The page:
This holiday season I had flights and time to kill at the airport. I loaded my nook up with easy things to read, since you never know who is going to be sitting near you and whether or not you are going to be able to concentrate on a narrative while amongst so many interesting sorts. While preparing I came across The Other Side of Us which I had downloaded, cheaply since that’s all I do with nook books, at some point in the past 12 months and not gotten around to (I blame my 2014 love affair with Courtney Milan which will be continuing in 2015). So, I thought, why not give this romance title a try?
I almost stopped reading the book entirely in the first 50 pages. There wasn’t much that made me care about either Oliver or Mackenzie. I mean, there should’ve been. There is plenty in the way of melodrama what with Mackenzie’s near fatal car accident the previous year and Oliver’s discovery of his wife’s SIX YEARS OF INFIDELITY and the disillusion of his marriage. I put it down, read The Season for Love and Diana Peterfreund’s two novellas in the For Darkness Shows the Stars series and promptly took a reading break between CBR6 and CBR7. I started reading this one again on my flight home, and only really because I decided as part of my goal for a cannonball and a quarter (65 books read and reviewed this year) I also want to try to expand my reading habits and read something by an author from each continent, and Sarah Mayberry had set her book in outside Melbourne, Australia so I was hoping she was also from the land of Oz (she is!).
I’m glad I did return to this one, because the book picked up dramatically after those first couple chapters. While I have affection for romance reads and their characters, I am not always big on the tropes. There are lots and lots of authors, or more accurately – covers – that I stay away from. Or I wait to hear how Malin and Mrs. Julien feel about them before diving in. I was nervous that Ms. Mayberry was going to make The Other Side of Us about two broken people *magically* being healed by loving each other. And sexy fun times. But instead, she lets her characters stay broken. There’s no magical ‘fixing’ things aren’t made easy just because they can be. These are people facing real issues and the inconveniences of love poorly timed.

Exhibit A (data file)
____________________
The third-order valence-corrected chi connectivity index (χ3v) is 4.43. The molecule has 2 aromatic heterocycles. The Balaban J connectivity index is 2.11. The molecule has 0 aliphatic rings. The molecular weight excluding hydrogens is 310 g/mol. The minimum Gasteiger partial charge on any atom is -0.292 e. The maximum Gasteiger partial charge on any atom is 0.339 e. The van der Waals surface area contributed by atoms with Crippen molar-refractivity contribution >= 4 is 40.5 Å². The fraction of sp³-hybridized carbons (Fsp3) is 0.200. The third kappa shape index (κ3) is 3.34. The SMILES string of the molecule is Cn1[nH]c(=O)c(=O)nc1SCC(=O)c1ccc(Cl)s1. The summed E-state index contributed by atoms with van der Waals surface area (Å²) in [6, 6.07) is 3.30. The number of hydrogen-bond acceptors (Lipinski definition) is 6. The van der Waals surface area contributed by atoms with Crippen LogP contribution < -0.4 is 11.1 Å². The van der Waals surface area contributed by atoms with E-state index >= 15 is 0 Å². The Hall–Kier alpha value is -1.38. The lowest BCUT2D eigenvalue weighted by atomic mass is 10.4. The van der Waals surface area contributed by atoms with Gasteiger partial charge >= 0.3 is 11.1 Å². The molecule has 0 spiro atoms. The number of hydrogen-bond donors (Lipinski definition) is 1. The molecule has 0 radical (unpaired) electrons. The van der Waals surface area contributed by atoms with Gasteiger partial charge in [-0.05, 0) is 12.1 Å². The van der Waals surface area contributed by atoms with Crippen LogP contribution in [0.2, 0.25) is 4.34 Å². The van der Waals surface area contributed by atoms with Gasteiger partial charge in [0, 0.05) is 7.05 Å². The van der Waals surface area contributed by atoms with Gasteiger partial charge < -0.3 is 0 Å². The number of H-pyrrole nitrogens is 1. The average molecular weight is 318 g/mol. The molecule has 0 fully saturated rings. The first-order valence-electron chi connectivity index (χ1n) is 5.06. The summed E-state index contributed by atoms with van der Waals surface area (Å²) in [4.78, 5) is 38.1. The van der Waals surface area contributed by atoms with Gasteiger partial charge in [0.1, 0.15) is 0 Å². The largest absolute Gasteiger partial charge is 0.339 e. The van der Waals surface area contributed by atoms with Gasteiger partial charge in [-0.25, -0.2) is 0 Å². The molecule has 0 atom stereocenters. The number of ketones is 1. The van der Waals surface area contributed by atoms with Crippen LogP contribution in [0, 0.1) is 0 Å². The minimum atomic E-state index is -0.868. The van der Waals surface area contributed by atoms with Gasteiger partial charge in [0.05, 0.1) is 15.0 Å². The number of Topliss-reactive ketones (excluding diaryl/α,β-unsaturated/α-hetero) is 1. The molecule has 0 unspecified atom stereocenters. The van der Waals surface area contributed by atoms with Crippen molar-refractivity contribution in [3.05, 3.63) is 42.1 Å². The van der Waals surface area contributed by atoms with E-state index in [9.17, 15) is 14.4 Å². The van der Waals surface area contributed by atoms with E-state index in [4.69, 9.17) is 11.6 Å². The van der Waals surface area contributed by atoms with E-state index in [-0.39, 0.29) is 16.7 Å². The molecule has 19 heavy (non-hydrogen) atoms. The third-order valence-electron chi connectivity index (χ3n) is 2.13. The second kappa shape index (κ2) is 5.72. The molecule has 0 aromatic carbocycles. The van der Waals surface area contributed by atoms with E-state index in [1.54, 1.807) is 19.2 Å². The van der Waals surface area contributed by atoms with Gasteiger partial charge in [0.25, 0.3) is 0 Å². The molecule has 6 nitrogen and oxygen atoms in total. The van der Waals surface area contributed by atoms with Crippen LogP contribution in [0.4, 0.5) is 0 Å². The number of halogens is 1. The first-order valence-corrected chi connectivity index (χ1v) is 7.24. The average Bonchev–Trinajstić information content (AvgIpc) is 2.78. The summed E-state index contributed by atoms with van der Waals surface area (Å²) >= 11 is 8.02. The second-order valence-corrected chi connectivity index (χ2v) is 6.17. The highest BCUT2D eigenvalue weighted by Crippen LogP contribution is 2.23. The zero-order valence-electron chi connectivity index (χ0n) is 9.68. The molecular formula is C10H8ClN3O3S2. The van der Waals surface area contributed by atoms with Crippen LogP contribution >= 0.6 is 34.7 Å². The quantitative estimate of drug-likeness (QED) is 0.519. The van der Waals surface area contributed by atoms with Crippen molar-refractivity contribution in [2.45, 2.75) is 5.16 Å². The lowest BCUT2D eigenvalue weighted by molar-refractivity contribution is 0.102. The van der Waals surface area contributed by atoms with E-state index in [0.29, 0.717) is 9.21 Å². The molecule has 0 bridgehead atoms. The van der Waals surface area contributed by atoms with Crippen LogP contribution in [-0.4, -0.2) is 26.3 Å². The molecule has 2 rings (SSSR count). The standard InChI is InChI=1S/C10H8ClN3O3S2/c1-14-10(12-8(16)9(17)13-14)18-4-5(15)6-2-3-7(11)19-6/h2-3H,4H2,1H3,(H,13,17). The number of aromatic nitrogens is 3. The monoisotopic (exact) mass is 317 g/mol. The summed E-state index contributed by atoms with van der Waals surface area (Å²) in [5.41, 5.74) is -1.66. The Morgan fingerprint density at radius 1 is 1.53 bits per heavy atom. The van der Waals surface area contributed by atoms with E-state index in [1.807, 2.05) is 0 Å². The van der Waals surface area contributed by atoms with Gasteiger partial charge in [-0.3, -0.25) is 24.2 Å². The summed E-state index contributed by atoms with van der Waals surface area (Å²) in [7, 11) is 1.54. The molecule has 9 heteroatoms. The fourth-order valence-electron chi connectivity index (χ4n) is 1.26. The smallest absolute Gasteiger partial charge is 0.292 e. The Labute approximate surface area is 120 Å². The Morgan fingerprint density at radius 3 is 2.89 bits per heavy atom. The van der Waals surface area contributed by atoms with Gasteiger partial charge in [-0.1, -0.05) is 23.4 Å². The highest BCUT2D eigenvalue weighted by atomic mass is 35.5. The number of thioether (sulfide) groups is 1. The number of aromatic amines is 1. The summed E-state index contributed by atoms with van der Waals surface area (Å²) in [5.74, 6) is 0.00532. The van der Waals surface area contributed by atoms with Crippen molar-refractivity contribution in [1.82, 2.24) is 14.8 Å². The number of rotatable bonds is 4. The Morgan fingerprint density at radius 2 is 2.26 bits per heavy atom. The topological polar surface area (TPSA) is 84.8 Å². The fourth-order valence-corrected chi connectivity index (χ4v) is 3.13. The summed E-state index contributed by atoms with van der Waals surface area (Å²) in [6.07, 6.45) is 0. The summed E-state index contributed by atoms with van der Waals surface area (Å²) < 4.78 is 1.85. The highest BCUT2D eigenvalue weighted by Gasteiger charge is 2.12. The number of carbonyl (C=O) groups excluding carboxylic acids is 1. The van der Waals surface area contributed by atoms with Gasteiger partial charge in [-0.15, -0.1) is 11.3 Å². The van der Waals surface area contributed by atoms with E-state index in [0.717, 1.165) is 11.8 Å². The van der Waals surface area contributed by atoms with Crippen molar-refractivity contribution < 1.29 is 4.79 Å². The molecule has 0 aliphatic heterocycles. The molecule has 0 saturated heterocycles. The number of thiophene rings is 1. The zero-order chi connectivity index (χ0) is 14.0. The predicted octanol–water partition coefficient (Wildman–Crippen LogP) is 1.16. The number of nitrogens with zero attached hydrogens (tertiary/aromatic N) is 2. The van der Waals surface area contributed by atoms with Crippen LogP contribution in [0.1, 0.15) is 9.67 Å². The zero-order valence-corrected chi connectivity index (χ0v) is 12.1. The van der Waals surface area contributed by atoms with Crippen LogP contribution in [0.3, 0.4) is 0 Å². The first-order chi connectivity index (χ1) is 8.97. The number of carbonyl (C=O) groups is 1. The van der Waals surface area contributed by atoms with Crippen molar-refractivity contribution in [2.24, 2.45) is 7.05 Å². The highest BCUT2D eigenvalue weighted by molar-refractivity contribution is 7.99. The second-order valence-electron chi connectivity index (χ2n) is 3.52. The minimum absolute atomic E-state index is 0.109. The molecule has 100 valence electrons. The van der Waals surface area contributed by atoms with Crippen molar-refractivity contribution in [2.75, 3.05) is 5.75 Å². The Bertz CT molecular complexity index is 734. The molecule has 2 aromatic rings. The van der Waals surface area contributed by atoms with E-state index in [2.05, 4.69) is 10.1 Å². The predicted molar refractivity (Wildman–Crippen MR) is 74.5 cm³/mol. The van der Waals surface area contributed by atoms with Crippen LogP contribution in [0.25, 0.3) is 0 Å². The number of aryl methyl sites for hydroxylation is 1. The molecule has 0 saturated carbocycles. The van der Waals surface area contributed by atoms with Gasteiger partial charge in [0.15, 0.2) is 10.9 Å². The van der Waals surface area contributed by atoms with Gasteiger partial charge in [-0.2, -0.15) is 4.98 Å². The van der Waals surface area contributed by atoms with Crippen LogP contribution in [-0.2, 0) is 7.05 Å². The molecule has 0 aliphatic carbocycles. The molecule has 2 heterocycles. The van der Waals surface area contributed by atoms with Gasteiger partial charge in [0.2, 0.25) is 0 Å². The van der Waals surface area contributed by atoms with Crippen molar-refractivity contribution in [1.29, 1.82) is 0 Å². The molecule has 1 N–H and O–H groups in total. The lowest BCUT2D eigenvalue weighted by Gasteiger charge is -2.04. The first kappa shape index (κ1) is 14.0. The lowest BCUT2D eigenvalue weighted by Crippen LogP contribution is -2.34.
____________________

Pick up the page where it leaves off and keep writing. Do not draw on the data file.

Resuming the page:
And did I mention that it’s funny? Because there are definite moments of levity throughout a relatively heavy read. While double checking Ms. Mayberry’s country of origin I also discovered that she had spent a chunk of her writing career on Australia’s longest running soap, Neighbours and it’s a fun little tidbit to know, since Mackenzie our female protagonist is a producer on just such a show in the novel. I was pleased with this one and read it in two sittings, so should you see it around, you might want to read it too.